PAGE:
The community campaign against Cuadrilla at Balcombe, Sussex, is at a critical point.
Photos from Frack Off.
As the drilling equipment rolls into rural Britain the public debate has begun, accompanied by frequent TV news reports balancing academic consensus against industry bravado.
Scientific and economic clarity on the disastrous impact of New Gas drilling and fracking has arrived. Now in the light of the public eye, the movement against is growing ever faster.
This week in the sleepy village of Balcolme in the Weald Valley, Sussex, the local community has been making a stand to lock the gate to gas firm Cuadrilla.
Sky News have rolled into Balcolme and we’re going to hear a lot about it over the next two weeks. You can follow daily updates at Frack Off and on Twitter at #balcombe, or get a free bus down to join them.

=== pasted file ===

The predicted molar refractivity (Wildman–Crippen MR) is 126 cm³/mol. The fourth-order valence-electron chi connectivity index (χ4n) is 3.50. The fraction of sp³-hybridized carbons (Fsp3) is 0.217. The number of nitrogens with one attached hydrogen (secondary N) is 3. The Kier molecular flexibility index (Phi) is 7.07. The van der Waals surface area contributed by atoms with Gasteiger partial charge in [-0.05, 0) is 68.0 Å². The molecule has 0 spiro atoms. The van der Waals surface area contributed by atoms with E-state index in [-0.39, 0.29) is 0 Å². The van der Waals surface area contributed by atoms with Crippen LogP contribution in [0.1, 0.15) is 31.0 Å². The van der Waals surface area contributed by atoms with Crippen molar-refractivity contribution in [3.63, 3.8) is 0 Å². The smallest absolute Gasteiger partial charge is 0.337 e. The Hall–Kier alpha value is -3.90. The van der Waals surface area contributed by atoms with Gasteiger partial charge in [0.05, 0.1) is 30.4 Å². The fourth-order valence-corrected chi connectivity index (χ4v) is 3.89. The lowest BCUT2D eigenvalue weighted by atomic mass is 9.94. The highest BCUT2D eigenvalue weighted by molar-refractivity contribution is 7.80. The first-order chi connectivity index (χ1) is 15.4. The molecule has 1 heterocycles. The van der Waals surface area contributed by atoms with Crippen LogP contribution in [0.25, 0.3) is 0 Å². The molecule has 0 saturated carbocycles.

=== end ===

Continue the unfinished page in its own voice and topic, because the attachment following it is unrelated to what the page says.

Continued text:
New Gas drilling in the UK, from the Frack Off film Doreen’s Story.
Have you seen this map of Britain? Most people will be looking at it to see how near these unsettling blankets of colour come to their home. According to George Osborne, it is a picture of vast untapped treasures which must be acquired as soon as possible. To environmentalists, it’s a battlefield: these are the villages and fields where we will make our stand against New Gas.
The climate change direct action movement is as always, ready to lead the way. After their reprieve in the courts, the group No Dash for Gas are asking you to join them at West Burton Power Station, Nottinghamshire for a weekend action camp from 16-21 August: Reclaim the Power. This is the time when we lock the gate to New Gas drilling. Time to get involved.
Other New Gas developments this month:
• Dart Energy appear to be losing their grip after the loss of their European Director and being told they will have to wait over a year for the Scottish Government to consider their appeal against the planning decision on their proposals in Falkirk and Stirling.
• Renowned journal Science publishes new research showing that underground water injection (as practiced in fracking) has a much greater capacity to cause earthquakes that previously thought.